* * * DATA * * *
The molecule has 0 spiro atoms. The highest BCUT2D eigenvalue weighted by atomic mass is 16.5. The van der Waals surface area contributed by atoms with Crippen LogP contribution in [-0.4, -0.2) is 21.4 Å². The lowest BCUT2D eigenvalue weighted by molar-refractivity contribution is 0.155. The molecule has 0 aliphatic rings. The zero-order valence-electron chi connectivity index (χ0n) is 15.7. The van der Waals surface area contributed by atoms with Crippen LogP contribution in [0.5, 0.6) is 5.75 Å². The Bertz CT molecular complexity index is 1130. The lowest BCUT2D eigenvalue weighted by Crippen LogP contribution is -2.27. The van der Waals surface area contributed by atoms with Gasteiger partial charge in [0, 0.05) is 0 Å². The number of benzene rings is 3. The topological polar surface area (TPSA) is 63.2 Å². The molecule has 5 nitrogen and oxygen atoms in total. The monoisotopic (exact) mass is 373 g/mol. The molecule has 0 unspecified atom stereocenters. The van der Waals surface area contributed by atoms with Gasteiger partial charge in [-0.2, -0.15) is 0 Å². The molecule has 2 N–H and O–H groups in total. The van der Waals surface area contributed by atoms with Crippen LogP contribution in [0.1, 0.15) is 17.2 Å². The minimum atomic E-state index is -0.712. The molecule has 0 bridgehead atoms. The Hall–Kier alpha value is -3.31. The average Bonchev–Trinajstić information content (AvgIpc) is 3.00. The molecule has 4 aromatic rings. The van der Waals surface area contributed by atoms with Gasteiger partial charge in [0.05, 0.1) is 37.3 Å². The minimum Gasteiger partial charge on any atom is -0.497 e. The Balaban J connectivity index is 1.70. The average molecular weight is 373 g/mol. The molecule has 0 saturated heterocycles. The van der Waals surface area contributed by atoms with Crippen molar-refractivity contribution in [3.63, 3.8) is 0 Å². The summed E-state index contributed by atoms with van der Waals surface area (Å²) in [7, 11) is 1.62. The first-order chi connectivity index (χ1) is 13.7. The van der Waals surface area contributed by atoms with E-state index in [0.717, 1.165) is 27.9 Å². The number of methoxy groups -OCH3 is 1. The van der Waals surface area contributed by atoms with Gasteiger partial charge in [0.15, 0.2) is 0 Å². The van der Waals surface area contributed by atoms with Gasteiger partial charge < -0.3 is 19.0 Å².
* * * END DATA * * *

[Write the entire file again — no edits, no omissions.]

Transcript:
The molecule has 0 spiro atoms. The highest BCUT2D eigenvalue weighted by atomic mass is 16.5. The van der Waals surface area contributed by atoms with Crippen LogP contribution in [-0.4, -0.2) is 21.4 Å². The lowest BCUT2D eigenvalue weighted by molar-refractivity contribution is 0.155. The molecule has 0 aliphatic rings. The zero-order valence-electron chi connectivity index (χ0n) is 15.7. The van der Waals surface area contributed by atoms with Crippen LogP contribution in [0.5, 0.6) is 5.75 Å². The Bertz CT molecular complexity index is 1130. The lowest BCUT2D eigenvalue weighted by Crippen LogP contribution is -2.27. The van der Waals surface area contributed by atoms with Gasteiger partial charge in [0, 0.05) is 0 Å². The number of benzene rings is 3. The topological polar surface area (TPSA) is 63.2 Å². The molecule has 5 nitrogen and oxygen atoms in total. The monoisotopic (exact) mass is 373 g/mol. The molecule has 0 unspecified atom stereocenters. The van der Waals surface area contributed by atoms with Gasteiger partial charge in [-0.2, -0.15) is 0 Å². The molecule has 2 N–H and O–H groups in total. The van der Waals surface area contributed by atoms with Crippen LogP contribution in [0.1, 0.15) is 17.2 Å². The minimum atomic E-state index is -0.712. The molecule has 0 bridgehead atoms. The Hall–Kier alpha value is -3.31. The average Bonchev–Trinajstić information content (AvgIpc) is 3.00. The molecule has 4 aromatic rings. The van der Waals surface area contributed by atoms with Gasteiger partial charge in [0.05, 0.1) is 37.3 Å². The minimum Gasteiger partial charge on any atom is -0.497 e. The Balaban J connectivity index is 1.70. The average molecular weight is 373 g/mol. The molecule has 0 saturated heterocycles. The van der Waals surface area contributed by atoms with Crippen molar-refractivity contribution in [3.63, 3.8) is 0 Å². The summed E-state index contributed by atoms with van der Waals surface area (Å²) in [7, 11) is 1.62. The first-order chi connectivity index (χ1) is 13.7. The van der Waals surface area contributed by atoms with E-state index in [0.717, 1.165) is 27.9 Å². The number of methoxy groups -OCH3 is 1. The van der Waals surface area contributed by atoms with Gasteiger partial charge in [0.15, 0.2) is 0 Å². The van der Waals surface area contributed by atoms with Gasteiger partial charge < -0.3 is 19.0 Å².